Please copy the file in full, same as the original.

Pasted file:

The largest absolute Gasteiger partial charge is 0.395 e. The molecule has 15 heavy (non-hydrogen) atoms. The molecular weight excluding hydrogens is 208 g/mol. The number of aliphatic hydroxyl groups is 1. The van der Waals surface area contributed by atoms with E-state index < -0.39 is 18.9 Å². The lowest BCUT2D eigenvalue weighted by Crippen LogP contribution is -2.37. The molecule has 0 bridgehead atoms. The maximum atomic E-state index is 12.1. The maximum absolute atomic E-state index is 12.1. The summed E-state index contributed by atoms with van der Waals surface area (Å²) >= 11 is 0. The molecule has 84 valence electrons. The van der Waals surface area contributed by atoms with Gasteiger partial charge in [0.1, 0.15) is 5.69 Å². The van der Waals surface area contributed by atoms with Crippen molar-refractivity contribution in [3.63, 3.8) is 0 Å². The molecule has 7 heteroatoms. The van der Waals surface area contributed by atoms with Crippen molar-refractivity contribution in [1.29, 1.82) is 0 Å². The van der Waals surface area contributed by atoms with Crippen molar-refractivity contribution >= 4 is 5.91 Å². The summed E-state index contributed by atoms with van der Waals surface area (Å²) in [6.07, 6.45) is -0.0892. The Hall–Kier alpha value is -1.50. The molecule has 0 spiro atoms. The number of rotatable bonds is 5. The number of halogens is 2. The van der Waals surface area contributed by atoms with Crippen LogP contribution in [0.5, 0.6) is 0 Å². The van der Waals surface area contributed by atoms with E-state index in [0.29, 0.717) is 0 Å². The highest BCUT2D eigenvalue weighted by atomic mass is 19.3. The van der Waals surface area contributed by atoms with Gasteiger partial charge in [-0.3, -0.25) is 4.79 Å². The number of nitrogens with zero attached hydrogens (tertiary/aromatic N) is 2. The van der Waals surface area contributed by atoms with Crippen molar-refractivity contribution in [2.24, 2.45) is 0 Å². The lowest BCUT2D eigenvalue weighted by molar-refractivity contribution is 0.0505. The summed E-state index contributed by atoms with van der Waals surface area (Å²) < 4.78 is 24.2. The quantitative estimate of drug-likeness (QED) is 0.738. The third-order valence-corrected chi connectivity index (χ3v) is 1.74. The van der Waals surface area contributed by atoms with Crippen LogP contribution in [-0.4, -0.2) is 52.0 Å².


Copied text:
The largest absolute Gasteiger partial charge is 0.395 e. The molecule has 15 heavy (non-hydrogen) atoms. The molecular weight excluding hydrogens is 208 g/mol. The number of aliphatic hydroxyl groups is 1. The van der Waals surface area contributed by atoms with E-state index < -0.39 is 18.9 Å². The lowest BCUT2D eigenvalue weighted by Crippen LogP contribution is -2.37. The molecule has 0 bridgehead atoms. The maximum atomic E-state index is 12.1. The maximum absolute atomic E-state index is 12.1. The summed E-state index contributed by atoms with van der Waals surface area (Å²) >= 11 is 0. The molecule has 84 valence electrons. The van der Waals surface area contributed by atoms with Gasteiger partial charge in [0.1, 0.15) is 5.69 Å². The van der Waals surface area contributed by atoms with Crippen molar-refractivity contribution in [3.63, 3.8) is 0 Å². The molecule has 7 heteroatoms. The van der Waals surface area contributed by atoms with Crippen molar-refractivity contribution in [1.29, 1.82) is 0 Å². The van der Waals surface area contributed by atoms with Crippen molar-refractivity contribution >= 4 is 5.91 Å². The summed E-state index contributed by atoms with van der Waals surface area (Å²) in [6.07, 6.45) is -0.0892. The Hall–Kier alpha value is -1.50. The molecule has 0 spiro atoms. The number of rotatable bonds is 5. The number of halogens is 2. The van der Waals surface area contributed by atoms with Crippen LogP contribution in [0.5, 0.6) is 0 Å². The van der Waals surface area contributed by atoms with E-state index in [0.29, 0.717) is 0 Å². The highest BCUT2D eigenvalue weighted by atomic mass is 19.3. The van der Waals surface area contributed by atoms with Gasteiger partial charge in [-0.3, -0.25) is 4.79 Å². The number of nitrogens with zero attached hydrogens (tertiary/aromatic N) is 2. The van der Waals surface area contributed by atoms with Crippen molar-refractivity contribution in [2.24, 2.45) is 0 Å². The lowest BCUT2D eigenvalue weighted by molar-refractivity contribution is 0.0505. The summed E-state index contributed by atoms with van der Waals surface area (Å²) < 4.78 is 24.2. The quantitative estimate of drug-likeness (QED) is 0.738. The third-order valence-corrected chi connectivity index (χ3v) is 1.74. The van der Waals surface area contributed by atoms with Crippen LogP contribution in [-0.4, -0.2) is 52.0 Å².